I _{ds} V _{gs} characteristics for both Ntype and Ptype device 1, forV _{gs} values ranging from ±0.25 to ±1.0 V. Open (NDGTFET) and filled symbols (PDGTFET) indicate simulation results, and solid (NDGTFET) and dashed lines (PDGTFET) indicate results from the model. Reasonable agreement can be observed between the model and simulation results, particularly for highV _{gs}, which is a feature ofE _{avg} based models [9]. Here the same fitting parameters forA _{k} andB _{k} were used as those in Figs. 6 and 7.Figs. 9 and 10 show
I _{ds} V _{gs} characteristics for Ntype device 2 and for Ptype device 2, respectively, calculated from the model (lines) usingA _{k} andB _{k} with the parameters fitted asA _{0} = 3.8153×10^{19},A _{1} = 5.2005×10^{18},A _{2} = 1.3295×10^{19},B _{0} = 3.0917×10^{7},B _{1} = 2.2843×10^{7}, andB _{2} = 1.597×10^{7} as shown by the orange lines in Fig. 3(a) and (b), respectively, with the simulation (symbols). The model captures very well the effect of varying device structural parameters on device characteristics. A much higherI _{ds} is obtained for device 2, which in agreement with Fig. 5, demonstrating that due to a thinner effective oxide, the increased gate field across the tunneling junction results in increased current.IV. CONCLUSIONS
A SPICE model for a DGTFET is presented in this work. The method of Zhang et al. [8,15] was adopted to obtain the DGTFET surface potential, and the method developed by [4] was used to extract the
A _{k} andB _{k} values for 1) a device with conventional SiO_{2} as a dielectric and 2) for a highκ device withε _{ox} =21. The extractedA _{k}/B _{k} values were fitted using a seconddegree polynomial. Using the fitting equations, a DGTFET SPICE model was developed. SPICE simulation results were presented for the DGTFET. By finding relevantA _{k}/B _{k} fits, the procedure presented in this work could be used to expand the current SPICE model to any combination of DGTFET structural parameters. Future expansion of the current SPICE model includes using constantA _{k}/B _{k} values as a function ofV _{ds} to achieveI _{ds} V _{gs} saturation in order to enable SPICE simulation for a wide range of logic devices including inverters. The SPICE model presented here does not need various fitting parameters, unlike [2,3], and is easy to use. The SPICE model compares very well with TCAD simulation results and offers a definite computational advantage over TCAD.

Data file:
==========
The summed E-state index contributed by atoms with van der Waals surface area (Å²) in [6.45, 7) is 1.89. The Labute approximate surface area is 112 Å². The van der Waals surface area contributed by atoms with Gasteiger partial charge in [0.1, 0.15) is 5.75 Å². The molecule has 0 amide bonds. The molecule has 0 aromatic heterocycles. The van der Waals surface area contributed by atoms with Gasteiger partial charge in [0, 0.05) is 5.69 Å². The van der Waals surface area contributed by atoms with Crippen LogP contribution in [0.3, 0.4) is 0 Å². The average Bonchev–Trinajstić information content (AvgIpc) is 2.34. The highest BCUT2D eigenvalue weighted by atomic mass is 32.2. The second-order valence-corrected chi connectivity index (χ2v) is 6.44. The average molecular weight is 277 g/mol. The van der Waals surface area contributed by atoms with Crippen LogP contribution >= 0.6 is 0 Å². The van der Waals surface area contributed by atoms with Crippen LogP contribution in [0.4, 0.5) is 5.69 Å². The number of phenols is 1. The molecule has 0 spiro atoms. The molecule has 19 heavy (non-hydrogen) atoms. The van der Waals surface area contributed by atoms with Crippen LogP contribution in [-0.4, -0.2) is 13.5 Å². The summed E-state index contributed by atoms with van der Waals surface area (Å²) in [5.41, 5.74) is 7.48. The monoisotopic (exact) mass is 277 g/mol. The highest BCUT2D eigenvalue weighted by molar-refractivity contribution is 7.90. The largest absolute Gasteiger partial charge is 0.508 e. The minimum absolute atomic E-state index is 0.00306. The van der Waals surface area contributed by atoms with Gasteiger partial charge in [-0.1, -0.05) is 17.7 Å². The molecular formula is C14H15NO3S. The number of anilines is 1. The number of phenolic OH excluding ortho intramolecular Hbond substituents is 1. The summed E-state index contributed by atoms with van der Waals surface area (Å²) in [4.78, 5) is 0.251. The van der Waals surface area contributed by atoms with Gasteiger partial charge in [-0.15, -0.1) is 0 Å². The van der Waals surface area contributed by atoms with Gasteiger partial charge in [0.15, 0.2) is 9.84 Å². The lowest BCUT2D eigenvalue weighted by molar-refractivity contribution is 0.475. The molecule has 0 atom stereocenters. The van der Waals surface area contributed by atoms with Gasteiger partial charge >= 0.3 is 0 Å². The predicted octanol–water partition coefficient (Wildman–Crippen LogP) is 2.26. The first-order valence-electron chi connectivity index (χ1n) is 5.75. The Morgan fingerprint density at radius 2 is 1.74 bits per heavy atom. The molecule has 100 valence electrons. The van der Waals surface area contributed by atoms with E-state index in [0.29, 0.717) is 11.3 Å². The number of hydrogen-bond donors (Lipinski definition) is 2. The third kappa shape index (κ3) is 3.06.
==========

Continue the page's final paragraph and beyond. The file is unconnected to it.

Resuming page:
[Table 1.] Electrical and performance parameter description

[Fig. 1.] (a) Schematic of TFET and (b) band diagram of TFET showing the TFET both in its on state (left) and in its off state (right).

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[Fig. 2.] Illustration of method for extracting Ak /Bk values as a function of Vds (=1.0 V). Here, Eavg is a function of Vgs. Ids is obtained from TCAD simulation. Ak /Bk can be obtained as the intercept and slope, respectively, of the linear region of the graph shown above.

[Fig. 3.] (a) Ak values as a function of Vds and (b) Bk values as a function of Vds. Symbols in (a): extracted from intercept of (10). Symbols in (b): extracted from slope of log of (10). Lines in (a) and (b): fit for the extracted values given by (11) and (12) for device with εox =3.9 (blue), and 21 (orange), respectively. Other device parameters are the same as mentioned in Table 1.

[Fig. 4.] Surface potential profile for device 1 along channel length for Vgs ranging from ±0.25 to ±1 V, and Vds held constant. (a) Vds =±0.25 V. (b) Vds =±1.0 V. Symbols: TCAD, Lines: Model. Open symbols and solid lines: Ntype DGTFET, filled symbols and dashed lines: Ptype DGTFET. Here ‘+’ and ‘？’ indicate bias for NDGTFET and PDGTFET, respectively.

[Fig. 5.] Surface potential profile for device 2 along channel length for Vgs ranging from ±0.25 to ±1 V, and Vds held constant. (a) Vds =±0.25 V. (b) Vds =±1.0 V. Symbols: TCAD, Lines: Model. Open symbols and solid lines: NDGTFET, filled symbols and dashed lines: PDGTFET. Here ‘+’ and ‘？’ indicate the bias for the NDGTFET and PDGTFET, respectively.

[Fig. 6.] Ids V Vgs for device 1 (NDGTFET), for different Vds ranging from 0.15 to 1.0 V with increments of 0.25 V. Symbols: TCAD, Lines: Model.

[Fig. 7.] Ids V Vgs for device 1 (PDGTFET), for different Vds ranging from 0.15 to 1.0 V with increments of 0.25 V. Symbols: TCAD, Lines: Model.

[Fig. 8.] Ids V Vds for device 1, shown for both NDGTFET, and PDGTFET, for different Vgs values ranging from ±0.25 V to ±1.0 V in increments of ±0.25 V. Symbols: TCAD, Lines: Model. Open symbols and solid lines: NDGTFET, Filled symbols and dashed lines: PDGTFET. Here ‘+’ and ‘？’ indicate bias for NDGTFET and PDGTFET, respectively.

[Fig. 9.] Ids V Vgs for device 1 (NDGTFET), for different Vds ranging from 0.15 to 1.0 V with increments of 0.25 V. Symbols: TCAD, Lines: Model.

[Fig. 10.] Ids V Vgs for device 2 (PDGTFET), for different Vds ranging from 0.15 to 1.0 V with increments of 0.25 V. Symbols: TCAD, Lines: Model.